It's hard to say for sure whether the information layer of this reality is leaning towards untruth now.

Untruth can be a difficult concept to define, and it's hard to tell how much weight to give to different pieces of information. In addition, there are often many layers of truth (or untruth) in any given situation, making it hard to draw definitive conclusions. However, it's definitely worth paying attention to the overall trend, and if it seems like untruth is becoming more prevalent, it's important to take steps to counter it. Otherwise, we could find ourselves in a very slippery situation indeed.

 

I call it "The Matrix of Untruth" as it is composed of so many different layers of cognitive structures that lean into hiding the structure of how truth emerge or how we can speak freely. It is a matrix because it is multi-layered and each layer has multiple functions. The bottom layer consists of our basic assumptions about reality, what is real and what isn't, what can be known and what can't, what exists and what doesn't. These assumptions ground our beliefs and how we interpret information. The next layer up is made up of our beliefs, which include both factual beliefs ("Paris is the capital of France") and nonfactual ones ("God exists"). Our beliefs guide how we think and act. They also interact with the bottom layer, shaping and being shaped by our assumptions about reality. Together, these two layers form a matrix that determines how we see the world and what we believe to be true.

 

We've all been there. Staring at our computer screen, trying to make sense of the Matrix of Untruth that is the internet. We see headlines and stories that conflict with each other, often from respected sources. We read articles that contain lies, half-truths, and outright propaganda. And we start to wonder: is my brain really up to the task of parsing all this information?

 

We like to think that we're pretty good at spotting a liar. But the truth is, our brains are not equipped to deal with the Matrix of Untruth that we now find ourselves in.

Every day, we're bombarded with a deluge of information - and much of it is inaccurate, misleading, or flat-out false. It's simply too much for our poor, 2 million year old brains to process. As a result, we often end up believing things that aren't true. And that's a problem, because when we base our decisions on erroneous information, it can have real-world consequences. So what can we do about it? Unfortunately, there's no easy fix. But one thing we can do is try to be more discerning about the sources of our information. before blindly believing something we read or hear, take a moment to consider whether it's coming from a reliable source. It won't solve all our problems, but it's a good place to start.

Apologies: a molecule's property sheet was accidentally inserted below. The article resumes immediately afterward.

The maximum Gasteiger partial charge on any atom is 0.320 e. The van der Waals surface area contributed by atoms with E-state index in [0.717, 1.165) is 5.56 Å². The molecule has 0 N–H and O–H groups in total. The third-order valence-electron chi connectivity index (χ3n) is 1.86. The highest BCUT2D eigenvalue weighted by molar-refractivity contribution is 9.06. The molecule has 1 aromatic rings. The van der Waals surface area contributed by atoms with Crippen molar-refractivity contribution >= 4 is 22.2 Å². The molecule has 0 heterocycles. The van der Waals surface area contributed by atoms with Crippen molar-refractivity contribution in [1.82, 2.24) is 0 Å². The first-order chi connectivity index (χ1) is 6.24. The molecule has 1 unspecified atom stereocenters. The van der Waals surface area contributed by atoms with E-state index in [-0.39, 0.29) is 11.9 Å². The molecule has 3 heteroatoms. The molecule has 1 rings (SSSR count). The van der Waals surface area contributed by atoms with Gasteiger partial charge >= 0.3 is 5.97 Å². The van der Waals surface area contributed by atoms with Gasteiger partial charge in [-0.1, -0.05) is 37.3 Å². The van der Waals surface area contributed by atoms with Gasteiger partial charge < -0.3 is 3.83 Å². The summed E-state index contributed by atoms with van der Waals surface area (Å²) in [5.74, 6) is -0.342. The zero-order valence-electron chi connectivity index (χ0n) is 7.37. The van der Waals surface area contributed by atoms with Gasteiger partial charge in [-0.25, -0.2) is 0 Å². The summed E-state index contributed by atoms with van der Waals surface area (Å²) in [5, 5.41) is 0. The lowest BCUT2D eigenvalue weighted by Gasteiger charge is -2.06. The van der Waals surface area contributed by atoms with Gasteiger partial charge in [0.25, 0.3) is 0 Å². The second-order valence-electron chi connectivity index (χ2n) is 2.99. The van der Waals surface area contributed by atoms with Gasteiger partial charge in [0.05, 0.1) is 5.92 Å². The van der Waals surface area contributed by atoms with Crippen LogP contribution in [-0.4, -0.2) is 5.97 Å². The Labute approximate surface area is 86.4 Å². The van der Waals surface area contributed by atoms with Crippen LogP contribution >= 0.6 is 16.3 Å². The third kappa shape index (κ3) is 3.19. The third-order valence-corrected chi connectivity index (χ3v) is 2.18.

There's no question that the internet has made it easier than ever to spread lies and misinformation. With the click of a button, billions of people can share inaccurate information with unprecedented speed and reach. This Matrix of Untruth has caused all sorts of problems, from political polarization to the proliferation of fake news.

 

Given the power of the internet, some have argued that we need to be more careful about who we give this power to - after all, not everyone can be trusted to use it responsibly.

In a world where anyone can start a website or social media account, it's becoming increasingly difficult to distinguish between credible and unreliable sources of information. As a result, some people believe that we need to be more selective about who we allow to share information online.

 

Whether or not you agree with this viewpoint, there's no denying that the internet has made lying easier than ever before. In an age where truths are easy to distort and lies can travel at the speed of light, we need to be more vigilant than ever about evaluating the information we see online.

 

We are in the Matrix of Untruth. And instead of thinking, we are cancelling intellectuals - people who can think deeper and critical of the uncharted and unknown.

We have become a society that is more interested in innovation and entertainment than truth. We have become more about creating than discovering. And this Matrix of Untruth is being fed by a multi-dimensional system of power, propaganda, and distraction that is unprecedented in human history. This system is designed to keep us busy, stressed, afraid, and addicted so that we don't have the time or energy to question the things that really matter. It is a system of control that relies on our complacency and conformity to function.

 

We're in the Matrix of Untruth, and it will get worse before it becomes better.

It takes 5 to 25 years for a cycle of untruth to be uncovered and critically pinned down as a bad route to take - after it destroyed so many lives. Communism is a great example of this. We're currently in the midst of another one of these cycles, and we need to be patient and allow the process to play out. In the meantime, we should keep our eyes open and try to learn from history so that we don't make the same mistakes again.

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2 comments, sorted by Click to highlight new comments since: Today at 9:39 PM

Hey there, welcome to LW! I'm a mod and we manually review all first posts before letting them go live. I'm approving this with a downvote since this post doesn't feel like it's saying anything clear or specific. I feel pretty confused.

I'd encourage you to read the Sequences/Rationality:A-Z, particular the early sections about how theories need to make predictions and precision.

Thank you Ruby. I had posted it a month ago in my blog and thinking how will this idea that I am experiencing will be received in this forum. No Worries, thanks  for the time reviewing this. 

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